So the never ending and forever taking rigging project moves forward.  I feel like its a government project at this point.  You know what they say about the wheels of bureaucracy… They turn slowly, but they turn.

Dani wanted to drag me to the boat on the 4th to do some work but I was adamant about staying home and doing a whole lot of nothing.  I had seen the weather report forecasted a cool front moving through on Friday and so I was firm in my resolve to let that sucker come and cool stuff down before I got to work on the boat.  So I sat and waited, but became determined… Nay… Obsessed.  The upper stays were getting replaced this weekend come hell or high water.

Nature was good to me. Today the temps only made it into the mid 80s and it was overcast and still.  Prime weather for mast climbing. So began the replacement of the upper stays. These are the last remaining pieces to be replaced amidships.

The process for these guys was somewhat more complicated than before because I had to deal with the mast spreader boots. I started by loosening the old uppers and tightening the lowers to support the mast while my fat ass was swinging up at the top.  250lbs at the end of a lever that is 45 feet high can exert a lot of force.

Old pivot point for the upper stays

Once I took the old upper turn buckles off I removed these strange pieces.
Pivot thingies up close for the upper stays

I’ve yet to determine their purpose.  My guesses include… 1) They were put in place to make up for too short of wire?  2) They are some sort of extension to the turnbuckle to allow a better pivot point if one lowers the mast using the tabernacle. Who can say. Sundowner is full of old mysteries. But in any event, I ditched them.

Then I cut off the old uppers above the stalok fittings and removed them so I could transfer those fittings onto the ends of the new upper stays.

Upper stay cut below

As you can see, this left a cut off wire just swinging in the wind. An unsettling looking thing.

The staloks transferred to the new upper wire ends.

Staloc fitting up close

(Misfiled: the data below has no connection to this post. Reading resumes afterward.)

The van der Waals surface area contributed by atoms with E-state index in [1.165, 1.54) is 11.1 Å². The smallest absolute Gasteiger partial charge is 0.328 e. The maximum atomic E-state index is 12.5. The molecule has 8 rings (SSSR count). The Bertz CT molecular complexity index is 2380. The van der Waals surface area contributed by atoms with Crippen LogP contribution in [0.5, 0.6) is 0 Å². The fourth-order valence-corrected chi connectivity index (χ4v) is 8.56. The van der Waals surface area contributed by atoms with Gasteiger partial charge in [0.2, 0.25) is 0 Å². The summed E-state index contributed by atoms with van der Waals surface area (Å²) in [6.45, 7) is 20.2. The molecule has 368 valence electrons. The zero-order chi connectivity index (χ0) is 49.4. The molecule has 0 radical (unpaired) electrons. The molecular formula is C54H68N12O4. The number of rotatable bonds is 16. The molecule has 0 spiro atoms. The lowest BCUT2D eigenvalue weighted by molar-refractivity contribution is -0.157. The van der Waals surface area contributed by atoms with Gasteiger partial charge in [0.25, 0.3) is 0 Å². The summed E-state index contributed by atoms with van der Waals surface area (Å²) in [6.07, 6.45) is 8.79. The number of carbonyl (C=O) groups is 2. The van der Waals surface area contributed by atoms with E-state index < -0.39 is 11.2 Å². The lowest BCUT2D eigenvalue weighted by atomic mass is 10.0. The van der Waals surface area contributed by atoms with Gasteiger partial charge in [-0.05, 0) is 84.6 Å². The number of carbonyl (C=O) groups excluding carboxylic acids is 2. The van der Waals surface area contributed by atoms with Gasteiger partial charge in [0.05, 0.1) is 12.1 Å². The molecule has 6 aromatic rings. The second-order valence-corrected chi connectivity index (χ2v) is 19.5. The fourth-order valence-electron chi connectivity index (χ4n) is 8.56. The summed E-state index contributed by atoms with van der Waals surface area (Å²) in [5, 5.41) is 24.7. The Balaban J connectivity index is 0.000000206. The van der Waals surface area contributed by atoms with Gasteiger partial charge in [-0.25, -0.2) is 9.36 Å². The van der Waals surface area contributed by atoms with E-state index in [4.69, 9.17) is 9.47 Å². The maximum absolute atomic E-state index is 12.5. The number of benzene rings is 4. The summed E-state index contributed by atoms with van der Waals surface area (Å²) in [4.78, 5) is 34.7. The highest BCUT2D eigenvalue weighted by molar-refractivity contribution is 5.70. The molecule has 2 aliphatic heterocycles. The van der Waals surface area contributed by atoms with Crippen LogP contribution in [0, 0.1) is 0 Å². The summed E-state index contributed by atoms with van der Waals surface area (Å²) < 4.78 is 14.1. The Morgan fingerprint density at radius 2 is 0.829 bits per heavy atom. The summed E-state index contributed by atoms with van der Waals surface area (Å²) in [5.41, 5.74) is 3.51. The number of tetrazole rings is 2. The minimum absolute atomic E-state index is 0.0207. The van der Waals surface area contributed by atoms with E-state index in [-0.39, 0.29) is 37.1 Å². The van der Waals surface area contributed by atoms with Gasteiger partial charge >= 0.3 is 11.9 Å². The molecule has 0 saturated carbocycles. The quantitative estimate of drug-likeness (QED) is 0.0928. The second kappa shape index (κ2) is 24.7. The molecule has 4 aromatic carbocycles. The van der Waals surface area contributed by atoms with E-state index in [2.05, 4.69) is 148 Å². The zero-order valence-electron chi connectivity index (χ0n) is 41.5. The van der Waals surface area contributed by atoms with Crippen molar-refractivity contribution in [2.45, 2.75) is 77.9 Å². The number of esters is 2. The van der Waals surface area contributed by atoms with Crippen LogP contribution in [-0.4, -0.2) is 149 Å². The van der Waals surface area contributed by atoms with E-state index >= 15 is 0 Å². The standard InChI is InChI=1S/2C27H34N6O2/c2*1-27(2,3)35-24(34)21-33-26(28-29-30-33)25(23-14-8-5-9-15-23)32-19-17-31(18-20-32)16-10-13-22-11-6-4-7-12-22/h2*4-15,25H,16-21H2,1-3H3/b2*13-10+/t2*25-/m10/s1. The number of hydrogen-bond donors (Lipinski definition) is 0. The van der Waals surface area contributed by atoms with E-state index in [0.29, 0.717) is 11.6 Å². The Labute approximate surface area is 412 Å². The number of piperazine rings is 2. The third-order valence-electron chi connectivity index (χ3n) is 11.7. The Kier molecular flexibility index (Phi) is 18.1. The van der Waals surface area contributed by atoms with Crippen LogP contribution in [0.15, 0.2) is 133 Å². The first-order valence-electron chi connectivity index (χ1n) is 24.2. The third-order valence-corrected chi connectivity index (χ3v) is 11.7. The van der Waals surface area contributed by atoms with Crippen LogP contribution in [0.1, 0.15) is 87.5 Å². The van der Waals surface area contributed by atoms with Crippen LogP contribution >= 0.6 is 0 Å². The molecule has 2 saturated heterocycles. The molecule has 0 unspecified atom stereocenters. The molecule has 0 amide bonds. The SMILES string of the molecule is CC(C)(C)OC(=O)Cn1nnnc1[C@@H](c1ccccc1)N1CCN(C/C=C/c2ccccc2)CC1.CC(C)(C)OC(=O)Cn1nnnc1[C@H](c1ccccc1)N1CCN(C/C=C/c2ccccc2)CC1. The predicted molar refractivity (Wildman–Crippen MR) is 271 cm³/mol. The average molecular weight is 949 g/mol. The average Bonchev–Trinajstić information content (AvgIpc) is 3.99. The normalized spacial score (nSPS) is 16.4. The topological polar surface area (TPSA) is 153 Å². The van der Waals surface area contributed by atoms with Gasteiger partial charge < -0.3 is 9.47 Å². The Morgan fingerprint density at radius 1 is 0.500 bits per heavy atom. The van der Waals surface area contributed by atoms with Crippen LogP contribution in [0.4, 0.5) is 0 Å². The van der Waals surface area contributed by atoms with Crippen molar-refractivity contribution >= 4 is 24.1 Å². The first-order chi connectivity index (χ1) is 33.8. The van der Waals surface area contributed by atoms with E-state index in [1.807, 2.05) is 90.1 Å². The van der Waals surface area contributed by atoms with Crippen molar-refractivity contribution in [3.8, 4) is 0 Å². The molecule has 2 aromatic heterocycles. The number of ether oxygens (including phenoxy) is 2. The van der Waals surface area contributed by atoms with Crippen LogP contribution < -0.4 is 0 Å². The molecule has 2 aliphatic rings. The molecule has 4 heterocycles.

Staloc fitting with the cone inside

With that task done I was ready to go up the mast. At the top I had Dani hoist the new stays one at a time to me. I disconnected the old stay, transferred it to the halyard and then attached the new stay into the tangs.

Tate at the top of the mast changing the upper stays

After that I came half way down the mast and pulled the old stays out of the mast spreader boots and lowered them down on deck before pushing  the new stay wires through the boots and down to the deck level. Of interest is that our spreader boots have both a hard fitting and it was also locked on with bronze seizing wire. I guess that is a bit overcautious but I left the old wire in place around the new stays anyway.
Tate pulling upper stays through spreader

Next came the nerve wracking part.  Cutting the new wires to length.  If you screw this part up you have to start over. I couldn’t use the old wires as a measurement guide since they were much shorter on account of those weird turnbuckle extensions. I attached the turnbuckles and marked the new wire where the pin would be, then I put the stalok up that mark to determine where the wire should actually be cut.

From there it was just the same old “install a stalok”.
Tightening the upperstays

But in the end it all worked out!
Three new side stays

And Sundowner has shiny new upper stays now!
New upper stays through spreaders

Of note… The toggle ends of the old turnbuckles showed signs of crevice corrosion and cracking where the clevis pins were.

Rigging crack in old upper stays

So… My mission accomplished, we called it quits.  My shirt was so soaked in sweat I could have wrung it out like a wet towel but man it felt good to get that over with. The last remaining stay needing replacement is the backstay which will be somewhat more difficult to replace on account of the isolators for the SSB antenna.  I’ll also be replacing the boomkin stays along with the attachment point for the boomkin stays, boomkin, and backstay, but that will require fabrication.

All that said… I think I *>might<* be okay saying that Sundowner will be ready to sail again in the fall.  I really can’t wait to get the new staysail tracks installed and see how she handles without that deck sweeping staysail boom.

Onward and upwards!